The European airports association estimates that nearly 200 airports are on the verge of bankruptcy. With traffic 86% below 2019 levels last November, ACI Europe's 500 or so member airports passed the one and a half billion passenger loss mark in March.

The crisis is placing airports in real economic and financial difficulties. More broadly, all the players in the airport sector are affected by the current situation. However, encouraging signs remain, and avoid the total asphyxiation of this essential part of the economy.

The 'predictable-unpredictable' future

The first notable consequence of the health crisis was the immediate collapse in passenger numbers. Restrictions at national borders led to a drastic reduction in the number of international flights and thus in the flow of travellers. In response, airlines deployed 'flight plans' to avoid an outright collapse of long-haul traffic. Less crowded planes continued to fly. This allowed airlines like Air France to operate at between 50% and 80% of their pre-crisis capacity. Some low cost airlines have even managed to maintain close to 95% of their past capacity through agile deployment to a large number of destinations.

In addition, the whole revenue structure of the airport retail sector has been severely affected. When an airport operator puts a terminal out to tender, it requires guarantees from the commercial operator, which are based, among other things, on the net turnover of shops and boutiques. However, with the fall in the number of flights and therefore of passengers, these commercial operators have been deprived of sources of income. Airports, perhaps even more than airlines, are paying the highest price for the crisis. For small and medium-sized terminals, the situation is alarming, as it is difficult for such an infrastructure to subsist on only a few flights per day, thus questioning the airport model as a whole.

The question of the intrinsic evolution of the airport model 

Despite the multidimensional crisis, there are encouraging signs for the sector, which is doing better than the airlines and aeronautics. The freight market in particular is up by 4.4% compared to before the crisis, due to the growth in world trade (masks, vaccines, etc.).

In addition, since March 2020, meetings and business trips have been replaced by the widespread use of videoconferencing. But the constraints of such a format are being felt: lack of confidentiality, difficulty in building a relationship of trust, etc. You cannot build the bond that cements a team and a long-term relationship virtually, without meeting and exchanging in a format that is now commonly referred to as "face-to-face". Thus, contrary to popular belief, the business passenger will return to the forefront.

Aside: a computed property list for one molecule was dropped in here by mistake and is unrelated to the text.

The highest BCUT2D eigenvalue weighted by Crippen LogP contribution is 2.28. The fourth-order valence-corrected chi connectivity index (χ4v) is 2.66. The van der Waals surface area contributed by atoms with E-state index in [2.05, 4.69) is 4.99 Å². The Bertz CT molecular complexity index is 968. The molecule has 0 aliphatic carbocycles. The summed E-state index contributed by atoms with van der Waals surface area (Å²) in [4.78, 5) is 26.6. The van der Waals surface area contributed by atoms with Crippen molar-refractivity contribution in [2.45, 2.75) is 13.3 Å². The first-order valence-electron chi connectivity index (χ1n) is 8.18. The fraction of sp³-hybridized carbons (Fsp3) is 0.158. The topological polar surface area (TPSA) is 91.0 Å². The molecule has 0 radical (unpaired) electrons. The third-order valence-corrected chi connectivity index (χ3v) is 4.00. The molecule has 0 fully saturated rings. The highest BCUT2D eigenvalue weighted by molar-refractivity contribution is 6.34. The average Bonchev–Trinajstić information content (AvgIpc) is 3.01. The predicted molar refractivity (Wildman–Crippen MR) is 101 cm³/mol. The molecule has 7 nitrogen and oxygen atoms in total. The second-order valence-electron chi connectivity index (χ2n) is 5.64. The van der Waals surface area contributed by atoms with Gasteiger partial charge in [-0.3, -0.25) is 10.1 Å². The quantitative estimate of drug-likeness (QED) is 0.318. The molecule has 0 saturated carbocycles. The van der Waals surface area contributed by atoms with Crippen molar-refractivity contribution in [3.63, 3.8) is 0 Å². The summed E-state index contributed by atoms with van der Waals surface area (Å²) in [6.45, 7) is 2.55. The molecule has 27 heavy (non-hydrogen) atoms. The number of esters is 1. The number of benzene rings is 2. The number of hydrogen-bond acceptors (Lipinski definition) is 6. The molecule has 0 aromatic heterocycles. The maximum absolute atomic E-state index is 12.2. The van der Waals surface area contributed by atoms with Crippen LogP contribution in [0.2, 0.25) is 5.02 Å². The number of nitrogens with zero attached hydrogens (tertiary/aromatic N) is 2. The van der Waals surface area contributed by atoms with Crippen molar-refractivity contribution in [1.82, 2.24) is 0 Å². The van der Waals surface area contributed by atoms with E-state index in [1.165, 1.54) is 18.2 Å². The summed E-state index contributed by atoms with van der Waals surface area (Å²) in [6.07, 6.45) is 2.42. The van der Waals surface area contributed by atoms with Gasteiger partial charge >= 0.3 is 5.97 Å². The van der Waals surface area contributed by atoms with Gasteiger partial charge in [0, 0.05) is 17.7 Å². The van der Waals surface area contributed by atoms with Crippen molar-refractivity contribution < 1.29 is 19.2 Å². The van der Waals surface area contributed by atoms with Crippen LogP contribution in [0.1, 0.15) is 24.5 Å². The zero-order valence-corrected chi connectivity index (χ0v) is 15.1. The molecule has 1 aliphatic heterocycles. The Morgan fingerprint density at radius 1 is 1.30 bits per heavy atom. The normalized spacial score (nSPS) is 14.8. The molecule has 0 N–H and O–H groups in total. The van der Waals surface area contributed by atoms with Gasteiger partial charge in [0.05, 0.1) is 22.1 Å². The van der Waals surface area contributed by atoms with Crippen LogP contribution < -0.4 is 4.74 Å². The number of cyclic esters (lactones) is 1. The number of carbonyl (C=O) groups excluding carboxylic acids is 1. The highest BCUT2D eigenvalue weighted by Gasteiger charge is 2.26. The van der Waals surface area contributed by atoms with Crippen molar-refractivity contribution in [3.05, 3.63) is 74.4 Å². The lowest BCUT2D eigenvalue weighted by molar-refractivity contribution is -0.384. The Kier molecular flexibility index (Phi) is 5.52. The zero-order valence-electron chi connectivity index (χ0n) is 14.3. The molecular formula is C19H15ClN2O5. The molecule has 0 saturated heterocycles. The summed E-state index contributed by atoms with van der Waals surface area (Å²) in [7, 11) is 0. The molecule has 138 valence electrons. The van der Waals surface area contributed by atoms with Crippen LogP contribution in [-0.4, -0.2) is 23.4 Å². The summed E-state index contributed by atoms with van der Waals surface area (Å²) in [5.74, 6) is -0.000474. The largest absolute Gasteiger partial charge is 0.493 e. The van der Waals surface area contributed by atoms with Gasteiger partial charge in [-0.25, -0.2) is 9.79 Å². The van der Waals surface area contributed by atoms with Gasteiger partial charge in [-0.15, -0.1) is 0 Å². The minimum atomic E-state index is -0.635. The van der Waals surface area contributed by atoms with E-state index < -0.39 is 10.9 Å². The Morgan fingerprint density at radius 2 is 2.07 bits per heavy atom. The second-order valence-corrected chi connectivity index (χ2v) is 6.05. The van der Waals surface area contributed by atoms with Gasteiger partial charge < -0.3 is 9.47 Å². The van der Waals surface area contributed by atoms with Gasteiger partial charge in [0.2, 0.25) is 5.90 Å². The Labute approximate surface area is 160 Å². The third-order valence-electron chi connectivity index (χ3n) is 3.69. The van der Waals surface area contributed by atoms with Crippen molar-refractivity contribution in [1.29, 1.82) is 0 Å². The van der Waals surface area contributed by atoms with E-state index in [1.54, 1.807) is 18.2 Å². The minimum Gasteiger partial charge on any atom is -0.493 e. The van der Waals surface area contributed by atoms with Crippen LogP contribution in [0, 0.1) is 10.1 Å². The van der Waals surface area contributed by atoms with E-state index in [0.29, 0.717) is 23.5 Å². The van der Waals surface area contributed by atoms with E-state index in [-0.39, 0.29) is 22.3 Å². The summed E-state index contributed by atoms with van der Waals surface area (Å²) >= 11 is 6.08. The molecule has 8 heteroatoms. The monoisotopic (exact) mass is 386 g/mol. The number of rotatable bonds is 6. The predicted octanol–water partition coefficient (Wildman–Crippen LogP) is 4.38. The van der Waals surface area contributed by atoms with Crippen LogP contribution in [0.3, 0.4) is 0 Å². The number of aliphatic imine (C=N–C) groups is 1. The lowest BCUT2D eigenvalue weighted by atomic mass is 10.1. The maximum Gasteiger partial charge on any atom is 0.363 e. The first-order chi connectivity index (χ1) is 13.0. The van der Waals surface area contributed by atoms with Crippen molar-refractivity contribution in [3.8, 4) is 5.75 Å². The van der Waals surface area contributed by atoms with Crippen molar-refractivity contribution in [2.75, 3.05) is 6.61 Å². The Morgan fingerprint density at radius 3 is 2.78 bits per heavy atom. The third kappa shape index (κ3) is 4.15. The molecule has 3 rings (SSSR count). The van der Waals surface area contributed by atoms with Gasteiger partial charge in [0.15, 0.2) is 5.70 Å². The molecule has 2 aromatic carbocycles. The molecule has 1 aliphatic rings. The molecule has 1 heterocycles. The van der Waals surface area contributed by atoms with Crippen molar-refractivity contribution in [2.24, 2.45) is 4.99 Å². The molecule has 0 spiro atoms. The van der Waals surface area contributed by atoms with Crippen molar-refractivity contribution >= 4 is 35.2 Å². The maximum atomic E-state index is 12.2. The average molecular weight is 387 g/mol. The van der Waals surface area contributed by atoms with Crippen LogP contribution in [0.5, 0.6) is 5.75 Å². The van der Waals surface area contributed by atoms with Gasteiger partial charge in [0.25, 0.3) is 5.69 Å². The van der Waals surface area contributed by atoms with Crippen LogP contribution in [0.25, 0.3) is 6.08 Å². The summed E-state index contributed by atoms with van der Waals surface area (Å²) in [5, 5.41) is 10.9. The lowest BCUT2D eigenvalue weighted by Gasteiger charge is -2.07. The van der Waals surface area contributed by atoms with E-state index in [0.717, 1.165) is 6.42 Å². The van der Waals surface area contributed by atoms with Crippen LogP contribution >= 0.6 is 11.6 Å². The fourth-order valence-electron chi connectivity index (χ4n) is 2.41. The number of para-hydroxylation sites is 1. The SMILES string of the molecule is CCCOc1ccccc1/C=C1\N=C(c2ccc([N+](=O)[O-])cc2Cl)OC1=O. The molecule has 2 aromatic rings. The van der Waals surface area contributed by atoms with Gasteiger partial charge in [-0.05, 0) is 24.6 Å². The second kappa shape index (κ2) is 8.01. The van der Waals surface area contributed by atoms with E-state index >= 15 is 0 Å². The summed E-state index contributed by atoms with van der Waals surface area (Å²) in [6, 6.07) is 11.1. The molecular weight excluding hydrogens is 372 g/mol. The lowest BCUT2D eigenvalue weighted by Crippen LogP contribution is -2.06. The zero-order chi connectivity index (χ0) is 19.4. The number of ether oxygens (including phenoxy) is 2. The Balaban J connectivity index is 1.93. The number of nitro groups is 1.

The major difference with previous crises, particularly that of 2007-2008, is that the current economy is doing well overall. The CAC 40 is in the green and many companies not exposed to the direct consequences of the virus are in "conquest" mode. In addition, the end of the crisis will see an intense catch-up effect, based on savings accumulated by households and a feeling of relief, which has been severely contained until now. This should be reflected in the high purchasing power of the average traveller.

The main model whose relevance must be questioned is the hub model. It appeared in the early 1990s and is a flawed concept for the airport investor as it is sub-optimal. And the current period requires a focus on pure growth. To achieve this, the airport sector will need to evolve the myriad of players present at airports, foremost of which is retail. Airport managers will need to diversify their retail skills, which must become a terminal development issue. For example, Aéroports de Paris was built so that passengers could get to their plane as quickly as possible, giving priority to efficiency over purely commercial logic.

The issue of hubs is closely linked to that of the ecological transition, which is not negligible for the airport sector today, although it will barely impact transit flows in the long term. In other words, night trains will never replace air travel. On the other hand, the right balance must be found for a lucid, realistic and balanced development of airports and flows.

With which actors and which investors?

French airport know-how is widely recognised abroad, notably through Aéroports de Paris and Vinci aéroports (the world'sleading private airport operator). Despite the current situation, major investors such as Bouygues, Eiffage and Vinci will continue to invest in the sector, particularly in large regional airport projects, which are destined to grow, even though they have been badly affected by the crisis. It is therefore appropriate to encourage investment and reward risk-taking.

930 million in total for the 500 ACI Europe airports, compared to nearly